His final preparations included a reconnaissance trip to the arena where Take That were performing the first of six dates, and shopping for thousands of metal nuts at outlets including Screwfix and B&Q.
Detectives believe he was speaking to Hashem on the phone back in Libya, asking him for advice on how to wire up the detonator circuit.
When he got to Shudeill tram stop on his way to the arena to launch his attack, Salman sat down on a bench, and called a family phone number in Libya, talking for four minutes and 12 seconds.
Hashem Abedi's no comment interview in which he sat motionless and let his lawyer deny his involvement in his brother's deadly attack
After Abedi's arrest he was taken in for police questioning but refused to answer a single question.
His lawyer read a statement to police in the interview which outlined Abedi's denial of any involvement in the terror attack whatsoever.
He claims he asked multiple people to purchase large amounts of sulphuric acid and hydrogen peroxide so that it could be sent to his family in Libya to use for their car battery.
Oil drums that were used to store bomb-making chemicals were found in a shed in one of the properties that the brothers would stay at.
Abedi claims that his fingerprints may be on the oil drums because he used to smoke in the shed and 'would touch items in the shed'.
While he admitted to being present on the day that bomb supplies were purchased from B&Q, he claimed his brother told him these would be used to 'do up the shed'.
He also admitted to buying nails and screws but said he believed they were being used to do the shed up.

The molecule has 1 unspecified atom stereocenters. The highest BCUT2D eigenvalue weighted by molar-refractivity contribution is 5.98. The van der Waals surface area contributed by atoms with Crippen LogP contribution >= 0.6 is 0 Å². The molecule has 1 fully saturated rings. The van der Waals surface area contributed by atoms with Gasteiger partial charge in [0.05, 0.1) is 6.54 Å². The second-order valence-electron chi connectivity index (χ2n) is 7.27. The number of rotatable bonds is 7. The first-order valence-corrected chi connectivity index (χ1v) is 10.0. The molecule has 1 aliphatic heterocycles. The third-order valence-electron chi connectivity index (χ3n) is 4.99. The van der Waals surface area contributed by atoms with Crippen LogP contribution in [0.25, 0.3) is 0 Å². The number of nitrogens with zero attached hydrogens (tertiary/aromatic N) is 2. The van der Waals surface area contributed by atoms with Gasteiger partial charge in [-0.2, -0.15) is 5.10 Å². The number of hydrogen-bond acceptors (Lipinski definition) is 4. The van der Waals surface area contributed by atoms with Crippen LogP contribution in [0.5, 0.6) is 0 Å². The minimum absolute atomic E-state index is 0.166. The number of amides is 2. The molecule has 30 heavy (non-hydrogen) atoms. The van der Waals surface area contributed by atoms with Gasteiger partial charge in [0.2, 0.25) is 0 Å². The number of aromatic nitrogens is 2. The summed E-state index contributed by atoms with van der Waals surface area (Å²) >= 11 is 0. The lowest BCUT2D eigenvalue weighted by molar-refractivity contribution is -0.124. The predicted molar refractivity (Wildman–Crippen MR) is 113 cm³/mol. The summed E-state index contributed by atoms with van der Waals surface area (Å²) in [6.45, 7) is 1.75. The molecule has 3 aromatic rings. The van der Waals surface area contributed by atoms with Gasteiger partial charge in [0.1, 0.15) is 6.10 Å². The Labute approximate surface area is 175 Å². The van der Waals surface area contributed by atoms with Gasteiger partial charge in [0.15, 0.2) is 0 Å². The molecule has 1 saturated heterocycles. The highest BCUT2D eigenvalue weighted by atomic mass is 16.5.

He claimed he had no idea hydrogen peroxide was purchased.
He said he 'definitely did not have five phones'.
While he admitted that he was there when his brother purchased a white Nissan Micra for £230 via Gumtree, he said he had no idea it was used to store bomb-making items.
At this end of his statement Abedi's lawyer said he had been tortured for the past two years while being held by the Libyan militia.
After his statement was read out, a police officer asked him questions, to which he responded with no comment.
Officer: 'Where are you from in Libya?'
Abedi: 'No comment.'
Officer: 'What conversations took place between you as a family when you found this out?'
Abedi: 'No comment.'
Officer: 'How did you manage to confirm that this was what Salman had done?'
Abedi: 'No comment.'
Officer: 'Did you know if that's what he was planning?'
Abedi: 'No comment.'
Mr Barraclough said: 'I think he is ringing his brother and at that point he's getting that last-minute inspiration that last-minute advice and he's telling him what he's about to do. These two brothers are literally hand in glove in this process.'
Police and prosecutors painstakingly built up a circumstantial case against Hashem Abedi, using mobile phone data, automatic number plate recognition (ANPR), fingerprint analysis, and forensic examination of the bomb.